Some insults are off-limits
DMiss Lonelyhearts: My girlfriend and I had too much to drink and smoke and then, with a case of the munchies, we got a friend to drop us off at a burger and hotdog stand. We had a contest to see who could eat the most. We each ate two hotdogs with everything on top, large fries, onion rings and giant drinks, then both felt very sick. I was lucky enough to throw up. She wasn’t.
She cried and groaned and swore all the way home in the cab, with a very nervous cabbie driving. I stayed with her and watched out for her all night. In the morning she was hungover and so mean-mouthed. She had the nerve to tell me I was a pig for throwing up in front of her. I stood up for myself, and then she called me a bunch of really nasty names. She even insulted my smallish private parts with a phrase I will never forget.
I have a big question in my mind now: how much can you blame things on alcohol and a hangover? What should be forgiven and forgotten when someone says terrible things to you if they’re drunk? I’m so turned off of her right now. Are there different standards by which you let someone behave whether they are sober, drunk or hungover? I was thinking of marrying this woman one day. Now, I’m rethinking that. — Disrespected and Hurting, Selkirk
Dear Disrespected and Hurting: What you spit up wasn’t nearly as nasty as what she spit up. Those words will not be forgotten. This would be a good time to dump this woman for good. Certain words or phrases linger forever, like scratches on the heart. You know how low she can go when her tongue is loosened by booze, and she’s got a deep well of nasty in there.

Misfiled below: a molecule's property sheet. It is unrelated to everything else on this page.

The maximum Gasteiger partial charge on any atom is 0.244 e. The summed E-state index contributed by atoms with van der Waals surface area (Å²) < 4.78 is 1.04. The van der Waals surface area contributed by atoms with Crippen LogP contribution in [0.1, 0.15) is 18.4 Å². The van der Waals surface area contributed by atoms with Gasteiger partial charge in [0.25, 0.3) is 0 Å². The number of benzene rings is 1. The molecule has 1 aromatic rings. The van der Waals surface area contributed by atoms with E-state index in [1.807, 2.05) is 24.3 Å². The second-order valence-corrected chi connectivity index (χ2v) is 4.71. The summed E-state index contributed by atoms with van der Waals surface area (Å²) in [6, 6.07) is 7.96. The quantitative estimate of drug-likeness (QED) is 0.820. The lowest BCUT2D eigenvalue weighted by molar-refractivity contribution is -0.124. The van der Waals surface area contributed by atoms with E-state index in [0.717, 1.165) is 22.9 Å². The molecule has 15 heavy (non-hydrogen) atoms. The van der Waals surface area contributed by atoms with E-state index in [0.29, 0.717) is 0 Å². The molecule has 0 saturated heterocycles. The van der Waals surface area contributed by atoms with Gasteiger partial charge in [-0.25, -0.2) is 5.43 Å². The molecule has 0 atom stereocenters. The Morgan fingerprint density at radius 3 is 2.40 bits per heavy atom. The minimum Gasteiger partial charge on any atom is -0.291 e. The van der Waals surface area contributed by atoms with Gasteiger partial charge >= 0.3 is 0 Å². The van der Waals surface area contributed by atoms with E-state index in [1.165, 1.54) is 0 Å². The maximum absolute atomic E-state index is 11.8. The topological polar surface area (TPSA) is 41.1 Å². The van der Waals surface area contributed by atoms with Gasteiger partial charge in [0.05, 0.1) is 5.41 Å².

“I’m sorry,” doesn’t cut it. There are some lines you can never cross verbally or physically with someone close to you when you’re angry. And if she can be that cruel to you — an adult — can you imagine how cruel she could to children in her control? When you choose a mate for life, you are also choosing the mother of your defenceless kids. Show this one the way out!
Dear Miss Lonelyhearts: My wife’s best friend offered to rent us their extra cabin 50 feet away from hers. I said no because I can’t stand her and her bratty kids. My wife was furious with me! She wants to be near her friend for a few weeks at the lake with the kids. I get that, but I’d never go up there, and it’s my money we’re spending for the rent. My spoiled wife hasn’t worked a day in her life, so she called her mother and had her email the money to her account for the rent. I told her she’s going on her own. She is crying in the bedroom now, and says she’s going to the lake anyway. What should I do? — Unwilling To Ruin My Summer, North Kildonan
Dear Unwilling: Don’t spoil the summer for everyone. This isn’t costing you any rent money anymore, and the cabin is separate from your wife’s friend and bratty kids. So put your big-man pants on and go out on the weekends. Leave it at that. It’s a compromise where both people don’t get exactly what they want. On the other hand, the kids will love it, your wife will love it and you’re not the only one in the family. You don’t mention the other husband involved. If he’s an OK sort, go fishing with him — a lot. Please send your questions and comments to lovecoach@ hotmail.com or Miss Lonelyhearts c/o the Winnipeg Free Press, 1355 Mountain Ave. Winnipeg R2X 3B6.